romea - logo
September 28, 2020

 

SEARCH
 

Karel Karika: Czech children's comics were inspired by what is today a socially excluded neighborhood

15.12.2016 23:30
Karel Karika. (PHOTO:  Petr Zewlakk Vrabec)
Karel Karika. (PHOTO: Petr Zewlakk Vrabec)

Karel Karika was born in 1960 in Ústí nad Labem, where he has lived and worked his entire life. He graduated from the Secondary Technical School in Teplice.

Since 1988 he has been in the business of selling aquariums. Since the end of the 1980s he has actively been interested in the public affairs of his home town and is involved in many local civic activities.

Currently Karika is serving as vice-mayor of the central municipal departmen of Ústí nad Labem and is a member of the Committee for National Minorities of the Ústecký Regional Assembly on behalf of the JsmePRO!kraj movement ("We're for the Region!") and for a fourth year in a row is serving as an opposition member of the municipal department's audit committee. He is a co-founder of the Ústí against Gambling Initiative and "We Don't Want Neo-Nazis in Ústí" and a vice-chair of the civic association "Rodina spolu" (Family Together).

I met with Karel Karika in the office where he is currently working as vice-mayor. In addition to holding public office, he is also a donor to the Romea scholarship program that supports Romani students.

Even though my questions were aimed at an issue that concerns many other areas of the Czech Republic, our interview especially revolved around the much-discussed Předlice quarter. It's no surprise: Karika has a great interest in changing the locality for the better and it is apparent how much he cares about local residents.

He even asserts that he has a plan to transform the site into a recreational area - how? He discussed that while describing his other monumental plans.

Q: What is the situation like at this moment with housing in Ústí nad Labem?

A: Because the cities in this country during the 1990s got rid of almost all of the apartment stock that they owned, the housing situation has generally become bad. Ústí nad Labem currently has 127 apartments available that are owned by the city. All are occupied and have the status of social apartments, even though they don't function according to those rules, because they are occupied b people who have, in my opinion, the money to afford better housing but who find it more advantageous to live in a municipal unit. We will adopt new measures soon with respect to the social housing law, according to which 5 % of all units should be owned by the city's housing fund.

Q: You are preparing for the social housing law. What measures will you have to adopt, as a city?

A: We are thoroughly preparing ourselves for this. In my role as vice-mayor I am connecting with reliable entrepreneurs who are repairing buildings, for example, in the Předlice quarter to support social housing that will be sustainable for 20 years, and the apartment units will be of a quality that people will be able to live there with dignity. We want to conclude contracts with those entrepreneurs so we, as the municipality, can use those units and move people who need the housing into them under that law.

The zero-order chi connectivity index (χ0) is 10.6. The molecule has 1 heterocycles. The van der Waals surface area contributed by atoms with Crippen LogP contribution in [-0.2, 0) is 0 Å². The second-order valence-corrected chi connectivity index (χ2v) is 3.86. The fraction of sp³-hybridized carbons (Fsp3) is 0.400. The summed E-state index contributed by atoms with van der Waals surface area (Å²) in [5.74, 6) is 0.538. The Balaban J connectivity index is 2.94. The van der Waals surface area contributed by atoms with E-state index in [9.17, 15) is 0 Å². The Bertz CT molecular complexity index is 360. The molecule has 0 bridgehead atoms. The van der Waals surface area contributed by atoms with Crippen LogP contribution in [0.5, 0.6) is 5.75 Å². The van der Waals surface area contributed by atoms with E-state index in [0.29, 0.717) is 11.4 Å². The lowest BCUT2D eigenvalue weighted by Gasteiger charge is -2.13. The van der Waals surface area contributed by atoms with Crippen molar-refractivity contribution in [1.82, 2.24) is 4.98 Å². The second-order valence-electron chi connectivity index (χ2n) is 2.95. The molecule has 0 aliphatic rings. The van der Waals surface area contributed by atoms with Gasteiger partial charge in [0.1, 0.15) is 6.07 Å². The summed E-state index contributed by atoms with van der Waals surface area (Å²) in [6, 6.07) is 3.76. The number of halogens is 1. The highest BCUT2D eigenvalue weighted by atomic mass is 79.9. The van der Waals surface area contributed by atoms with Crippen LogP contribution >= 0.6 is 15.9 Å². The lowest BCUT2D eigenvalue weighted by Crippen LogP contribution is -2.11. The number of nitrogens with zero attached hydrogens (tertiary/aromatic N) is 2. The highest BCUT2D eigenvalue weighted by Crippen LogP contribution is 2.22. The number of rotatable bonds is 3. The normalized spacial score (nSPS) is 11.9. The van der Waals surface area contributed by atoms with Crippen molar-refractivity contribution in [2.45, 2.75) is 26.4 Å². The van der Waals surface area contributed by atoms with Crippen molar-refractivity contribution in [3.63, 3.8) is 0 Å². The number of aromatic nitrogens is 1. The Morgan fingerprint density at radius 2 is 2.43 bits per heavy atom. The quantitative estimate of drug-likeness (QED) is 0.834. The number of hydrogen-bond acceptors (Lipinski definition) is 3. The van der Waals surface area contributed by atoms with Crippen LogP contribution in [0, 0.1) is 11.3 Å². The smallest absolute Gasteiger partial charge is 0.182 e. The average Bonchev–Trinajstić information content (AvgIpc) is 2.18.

Q: What kinds of problems is Předlice currently facing?

A: The biggest problem is that of racketeers and speculators, the so-called "traffickers in poverty" who lease to tenants for high rents that are then covered by the state. They loan these people money at usurious rates, such as up to 100 % intrest. It's basically a spiral of poverty from which there is no way out. In such cases the state should intervene, or indirectly, the municipality.

Q: In what way should the state, in your opinion, resolve this situation?

A: Community centers should be created in the socially excluded localities. In Předlice there is just one organization, People in Need (Člověk v tísni), doing excellent work, but their target is group is just children up to the age of 15, while what we need is to work with adults and motivate them to change their lifestyle. We need, for example, courses in financial literacy, to familiarize these people with the opportunities for debt relief, etc. That is precisely what the community centers we are lacking would address, they are very necessary.

Q: What concrete steps are you taking to change Předlice?

A: When I took office two years ago, I declared that the locality would become a recreation zone within a few years. My assertion sparked a lot of derision, hatred and hype. Despite that, I am doing my best to keep that promise: We had a children's playground built, we have created a park out of a big landfill area, and we are planning to repair the sidewalks. All of the apartment buildings that were ready for demolition used to be in the hands of collections agents and were dangerous to their residents, but we didn't have anybody with whom we could discuss repairing them. Despite that, we have succeeded in achieving the result that the buildings have all been sold and now have specific owners with whom we can now make agreements and even levy fines against if necessary. Naturally, some of the buildings have been bought up by speculators, but in most cases they are owned by individuals who are repairing them and putting them in order. The situation has changed from the ground up.